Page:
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“Insignificant” Lives and the Power of the Arts after Fukushima

“Insignificant” Lives and the Power of the Arts after Fukushima From October 6, 2018, to January 20, 2019, the exhibition Catastrophe and the Power of Art was on view at the Mori Art Museum in Tokyo. The exhibition, curated by Kondo Kenichi, was notable for the choice of topic and the display of relevant pieces created by international artists. Moreover, it coincided with the fifteenth anniversary of the museum. Museum director Nanjo Fumio explained that while the tenth anniversary was dedicated to universal themes such as “happiness” and “love,” catastrophe became central for the fifteenth anniversary “given the disasters and tragedies that seem to be a constant presence today.”1 The showcased works were thoughtful in so many ways that my first response was to wish that I could have mentioned the exhibition in my own book on the arts of the atomic age.2 But the book was about to be distributed, so it was too late. As an afterthought, however, and acknowledging that several other exhibitions with nuclear accidents as their topic have been touring in the past year in the West, I realized that the arts have not kept silent or forgotten about the Great East Japan Earthquake—or “3.11”—and the subsequent nuclear accident at Fukushima’s power plant. The choice itself—to focus on catastrophe seven years after the disaster, and to make it a central topic for an anniversary exhibition—is telling. At first, I intended to write a simple review of the exhibition, but while finishing my first version, protests began at the Whitney Museum of American Art against a trustee, Warren B. Kanders, whose company Safariland produces military and law enforcement supplies such as tear gas, believed to have been used on hundreds of migrants at the United States/Mexican border. Not long before, protests were held at the Metropolitan Museum of Art and the Solomon R. Guggenheim … http://www.deepdyve.com/assets/images/DeepDyve-Logo-lg.png Afterimage: The Journal of Media Arts and Cultural Criticism University of California Press

“Insignificant” Lives and the Power of the Arts after Fukushima

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Publisher
University of California Press
Copyright
© 2019 by The Regents of the University of California. All rights reserved. Please direct all requests for permission to photocopy or reproduce article content through the University of California Press’s Reprints and Permissions web page, https://www.ucpress.edu/journals/reprints-permissions.
eISSN
2578-8531
DOI
10.1525/aft.2019.463003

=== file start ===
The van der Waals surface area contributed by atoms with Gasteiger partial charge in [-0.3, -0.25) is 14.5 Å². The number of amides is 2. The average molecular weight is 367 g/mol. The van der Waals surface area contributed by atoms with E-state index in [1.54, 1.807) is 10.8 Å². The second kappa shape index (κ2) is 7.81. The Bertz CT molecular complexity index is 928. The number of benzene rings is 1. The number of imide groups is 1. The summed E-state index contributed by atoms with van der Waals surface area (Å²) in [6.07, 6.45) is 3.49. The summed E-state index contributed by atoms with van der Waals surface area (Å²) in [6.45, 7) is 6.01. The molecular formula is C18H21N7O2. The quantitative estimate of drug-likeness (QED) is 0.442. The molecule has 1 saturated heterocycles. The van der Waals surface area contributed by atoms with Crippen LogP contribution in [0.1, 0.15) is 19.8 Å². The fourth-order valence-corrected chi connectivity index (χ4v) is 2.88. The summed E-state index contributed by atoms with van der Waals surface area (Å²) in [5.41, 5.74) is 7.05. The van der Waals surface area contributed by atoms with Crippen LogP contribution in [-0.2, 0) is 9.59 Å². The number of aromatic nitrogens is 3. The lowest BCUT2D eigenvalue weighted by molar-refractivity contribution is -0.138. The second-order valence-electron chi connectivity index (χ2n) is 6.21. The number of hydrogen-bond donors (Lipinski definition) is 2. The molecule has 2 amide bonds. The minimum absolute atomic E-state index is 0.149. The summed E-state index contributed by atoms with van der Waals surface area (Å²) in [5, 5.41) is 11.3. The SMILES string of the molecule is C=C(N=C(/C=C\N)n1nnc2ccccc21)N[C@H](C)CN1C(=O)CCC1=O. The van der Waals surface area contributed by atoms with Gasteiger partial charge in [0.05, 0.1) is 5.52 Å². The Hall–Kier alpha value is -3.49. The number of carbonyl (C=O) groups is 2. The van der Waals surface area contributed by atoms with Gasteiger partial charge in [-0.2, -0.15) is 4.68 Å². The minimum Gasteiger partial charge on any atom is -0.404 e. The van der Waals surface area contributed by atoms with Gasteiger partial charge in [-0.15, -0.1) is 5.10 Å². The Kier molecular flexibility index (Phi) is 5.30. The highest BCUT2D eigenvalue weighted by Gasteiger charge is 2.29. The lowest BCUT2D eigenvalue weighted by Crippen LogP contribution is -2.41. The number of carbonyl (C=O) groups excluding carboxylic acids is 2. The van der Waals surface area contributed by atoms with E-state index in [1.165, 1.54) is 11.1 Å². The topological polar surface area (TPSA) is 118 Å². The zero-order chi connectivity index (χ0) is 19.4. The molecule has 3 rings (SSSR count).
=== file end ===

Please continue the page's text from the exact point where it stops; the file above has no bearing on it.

Publisher site
See Article on Publisher Site

Abstract

From October 6, 2018, to January 20, 2019, the exhibition Catastrophe and the Power of Art was on view at the Mori Art Museum in Tokyo. The exhibition, curated by Kondo Kenichi, was notable for the choice of topic and the display of relevant pieces created by international artists. Moreover, it coincided with the fifteenth anniversary of the museum. Museum director Nanjo Fumio explained that while the tenth anniversary was dedicated to universal themes such as “happiness” and “love,” catastrophe became central for the fifteenth anniversary “given the disasters and tragedies that seem to be a constant presence today.”1 The showcased works were thoughtful in so many ways that my first response was to wish that I could have mentioned the exhibition in my own book on the arts of the atomic age.2 But the book was about to be distributed, so it was too late. As an afterthought, however, and acknowledging that several other exhibitions with nuclear accidents as their topic have been touring in the past year in the West, I realized that the arts have not kept silent or forgotten about the Great East Japan Earthquake—or “3.11”—and the subsequent nuclear accident at Fukushima’s power plant. The choice itself—to focus on catastrophe seven years after the disaster, and to make it a central topic for an anniversary exhibition—is telling. At first, I intended to write a simple review of the exhibition, but while finishing my first version, protests began at the Whitney Museum of American Art against a trustee, Warren B. Kanders, whose company Safariland produces military and law enforcement supplies such as tear gas, believed to have been used on hundreds of migrants at the United States/Mexican border. Not long before, protests were held at the Metropolitan Museum of Art and the Solomon R. Guggenheim …

Journal

Afterimage: The Journal of Media Arts and Cultural CriticismUniversity of California Press

Published: Sep 3, 2019

References